The Ghana Immigration Service (GIS) at the Paga border in the Upper East Region is on high alert to contain any spill over from the disturbances currently ongoing in neighboring Burkina Faso.
Personnel of the Service at an emergency meeting on Friday firmed up plans to intensify their routine border patrols in all authorized and unauthorized routes to check any influx of migrants from Ghana’s next-door neighbor.
Mr Francis Yaw Tachie, Assistant Controller of Immigration at the Paga Border Sector Command told the Ghana News Agency that there was little change in terms of influx of migrants fleeing the chaotic situation in Burkina Faso and that there was no cause for alarm.
He indicated that the Service’s prime concern was the inspection of migrants for potential Ebola careers and said that had been tackled with all seriousness and would continue, because the GIS considered the Ebola scare a security issue and would not down play it, hence the intensification of the patrols.
Mr Tachie said there were five point route areas where migrants most often used and indicated that the patrol teams would work around those illegal routes to ensure that illegal migrants were made to go through normal immigration checks.
He said the GIS will collaborate with officials of the National Disaster Management Organisation (NADMO) so that the latter could manage any potential disaster problems resulting from a possible influx of people from the other side of the border.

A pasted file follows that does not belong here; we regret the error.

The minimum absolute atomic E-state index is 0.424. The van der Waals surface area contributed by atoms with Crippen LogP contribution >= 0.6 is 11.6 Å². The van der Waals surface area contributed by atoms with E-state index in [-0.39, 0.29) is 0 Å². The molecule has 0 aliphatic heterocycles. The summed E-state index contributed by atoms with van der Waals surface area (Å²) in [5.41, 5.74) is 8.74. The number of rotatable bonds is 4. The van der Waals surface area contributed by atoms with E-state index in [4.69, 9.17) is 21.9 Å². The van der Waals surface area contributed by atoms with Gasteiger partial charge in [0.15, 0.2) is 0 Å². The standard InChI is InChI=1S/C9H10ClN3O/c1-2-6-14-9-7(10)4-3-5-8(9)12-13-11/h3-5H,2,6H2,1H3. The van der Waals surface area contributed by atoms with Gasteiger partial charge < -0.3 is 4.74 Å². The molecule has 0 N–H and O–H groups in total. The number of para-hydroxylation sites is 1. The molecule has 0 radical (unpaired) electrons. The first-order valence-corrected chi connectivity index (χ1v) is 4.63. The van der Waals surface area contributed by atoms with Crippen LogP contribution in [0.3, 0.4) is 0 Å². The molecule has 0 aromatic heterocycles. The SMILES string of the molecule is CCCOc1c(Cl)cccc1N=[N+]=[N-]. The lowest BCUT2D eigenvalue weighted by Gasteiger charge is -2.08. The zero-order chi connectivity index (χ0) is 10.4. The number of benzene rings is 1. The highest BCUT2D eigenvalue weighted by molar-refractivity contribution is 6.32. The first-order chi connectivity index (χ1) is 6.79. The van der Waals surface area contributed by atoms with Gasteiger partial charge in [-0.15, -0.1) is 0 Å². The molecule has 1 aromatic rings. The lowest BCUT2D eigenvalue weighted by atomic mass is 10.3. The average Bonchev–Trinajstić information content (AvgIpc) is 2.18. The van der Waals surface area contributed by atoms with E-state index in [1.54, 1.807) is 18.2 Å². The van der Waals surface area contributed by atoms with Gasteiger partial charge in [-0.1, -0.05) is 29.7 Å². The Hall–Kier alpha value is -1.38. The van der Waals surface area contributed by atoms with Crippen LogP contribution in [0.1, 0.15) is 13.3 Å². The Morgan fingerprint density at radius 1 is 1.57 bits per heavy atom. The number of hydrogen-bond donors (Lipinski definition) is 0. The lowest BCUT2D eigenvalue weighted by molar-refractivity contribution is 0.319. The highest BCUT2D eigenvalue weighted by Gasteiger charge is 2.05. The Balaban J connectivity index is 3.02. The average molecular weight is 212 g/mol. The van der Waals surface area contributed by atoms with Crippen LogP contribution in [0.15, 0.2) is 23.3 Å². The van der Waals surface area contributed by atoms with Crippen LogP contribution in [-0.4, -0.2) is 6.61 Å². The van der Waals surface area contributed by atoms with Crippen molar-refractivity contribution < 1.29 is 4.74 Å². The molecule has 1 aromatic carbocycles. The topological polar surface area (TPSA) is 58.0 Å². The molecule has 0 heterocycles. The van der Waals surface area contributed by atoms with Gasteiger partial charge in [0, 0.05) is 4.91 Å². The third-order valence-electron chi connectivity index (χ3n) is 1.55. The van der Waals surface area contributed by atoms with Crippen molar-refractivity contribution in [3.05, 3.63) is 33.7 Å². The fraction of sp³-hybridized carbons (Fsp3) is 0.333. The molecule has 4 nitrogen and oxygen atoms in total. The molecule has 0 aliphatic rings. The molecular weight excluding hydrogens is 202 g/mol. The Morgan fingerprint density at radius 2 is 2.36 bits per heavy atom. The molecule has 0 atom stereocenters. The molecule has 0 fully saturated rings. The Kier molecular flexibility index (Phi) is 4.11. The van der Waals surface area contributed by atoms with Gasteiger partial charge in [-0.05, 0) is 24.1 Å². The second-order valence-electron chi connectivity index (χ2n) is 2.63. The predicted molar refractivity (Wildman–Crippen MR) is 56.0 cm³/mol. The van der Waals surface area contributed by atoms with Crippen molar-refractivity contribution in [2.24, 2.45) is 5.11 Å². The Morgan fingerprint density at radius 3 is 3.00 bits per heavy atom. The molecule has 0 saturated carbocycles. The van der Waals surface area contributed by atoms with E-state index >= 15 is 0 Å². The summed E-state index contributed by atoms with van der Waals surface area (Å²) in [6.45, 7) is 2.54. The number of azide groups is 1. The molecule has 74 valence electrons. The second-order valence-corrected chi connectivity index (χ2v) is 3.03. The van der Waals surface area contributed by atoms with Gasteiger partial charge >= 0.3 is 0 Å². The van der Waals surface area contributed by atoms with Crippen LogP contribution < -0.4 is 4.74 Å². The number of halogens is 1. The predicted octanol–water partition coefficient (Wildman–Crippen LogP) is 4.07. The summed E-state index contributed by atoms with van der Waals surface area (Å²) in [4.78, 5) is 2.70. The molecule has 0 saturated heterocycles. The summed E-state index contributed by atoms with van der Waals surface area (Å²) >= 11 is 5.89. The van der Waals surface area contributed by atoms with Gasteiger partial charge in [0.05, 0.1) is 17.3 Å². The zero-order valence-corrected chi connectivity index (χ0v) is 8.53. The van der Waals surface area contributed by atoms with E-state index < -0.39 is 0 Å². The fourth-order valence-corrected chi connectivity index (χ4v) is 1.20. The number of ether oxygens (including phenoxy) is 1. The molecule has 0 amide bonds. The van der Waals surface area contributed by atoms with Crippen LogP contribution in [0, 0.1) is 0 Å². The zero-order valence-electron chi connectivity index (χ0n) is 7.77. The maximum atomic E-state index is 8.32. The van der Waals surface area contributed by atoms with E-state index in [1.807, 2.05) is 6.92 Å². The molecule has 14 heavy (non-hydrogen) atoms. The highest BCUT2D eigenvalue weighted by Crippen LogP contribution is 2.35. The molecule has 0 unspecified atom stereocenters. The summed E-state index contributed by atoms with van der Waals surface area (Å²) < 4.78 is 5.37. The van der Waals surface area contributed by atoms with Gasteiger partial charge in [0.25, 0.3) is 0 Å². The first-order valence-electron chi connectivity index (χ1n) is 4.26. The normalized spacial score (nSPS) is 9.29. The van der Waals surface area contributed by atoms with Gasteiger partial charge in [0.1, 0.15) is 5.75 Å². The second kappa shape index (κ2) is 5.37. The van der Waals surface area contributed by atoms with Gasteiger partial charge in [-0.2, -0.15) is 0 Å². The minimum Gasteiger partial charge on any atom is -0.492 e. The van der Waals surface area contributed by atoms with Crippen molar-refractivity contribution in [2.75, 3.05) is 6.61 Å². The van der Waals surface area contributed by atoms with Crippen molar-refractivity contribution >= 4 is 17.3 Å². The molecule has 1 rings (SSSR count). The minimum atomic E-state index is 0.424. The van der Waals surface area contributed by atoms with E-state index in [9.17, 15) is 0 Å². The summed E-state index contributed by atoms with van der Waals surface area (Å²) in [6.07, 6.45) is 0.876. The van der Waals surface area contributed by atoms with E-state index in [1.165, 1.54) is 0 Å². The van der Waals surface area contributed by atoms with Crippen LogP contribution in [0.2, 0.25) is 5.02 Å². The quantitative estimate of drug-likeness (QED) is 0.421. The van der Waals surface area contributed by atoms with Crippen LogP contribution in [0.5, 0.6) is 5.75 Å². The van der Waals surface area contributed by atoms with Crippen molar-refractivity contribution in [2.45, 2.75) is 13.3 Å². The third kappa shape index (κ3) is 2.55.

Ghana’s Interior Minister, Mr Mark Woyongo who happened to be in the Upper East Region on Friday visited the Paga border to assess the security situation along the frontier.
At the time of filing this report, men and women of the GIS at the Paga Border were on alert and mobilizing to kick start patrols. The GNA observed tranquility as people on both sides of the border went about their normal trading activities.
Efforts to get security personnel from the Burkina Faso side of the border to comment on the situation in their country proved futile, as they remained tight lipped on the issue.
At the Kulungugu border post near Bawku, where people travelled from neighbouring towns in Burkina Faso to do business in Bawku, there was normal movement of people across the frontier.
Mr Kenneth Dzimega, Assistant Superintendent of Immigration at the Kulungugu entry point, told the Ghana News Agency that the violence was mainly in the national capital, Ouagadougou, and said commuters from Koupela which is nearer Ouagadougu, and other towns such as Bitoua, all reported that their places were calm.
On October 29, angry protestors took to the streets of the city of Ouagadougou protesting the plans of the then President Blaise Compoare’s proposal to extend his 27- year rule through Parliamentary accent.
Ouagadougou was thrown into turmoil as the protestors set that country’s Parliament building and it’s City Hall on fire.
Meanwhile, latest information indicates that President Blaise Compoare announced his resignation on Friday. The country’s military has temporarily assumed the reins of power to lead a transitional process that would prepare the country towards multi-party democratic elections.
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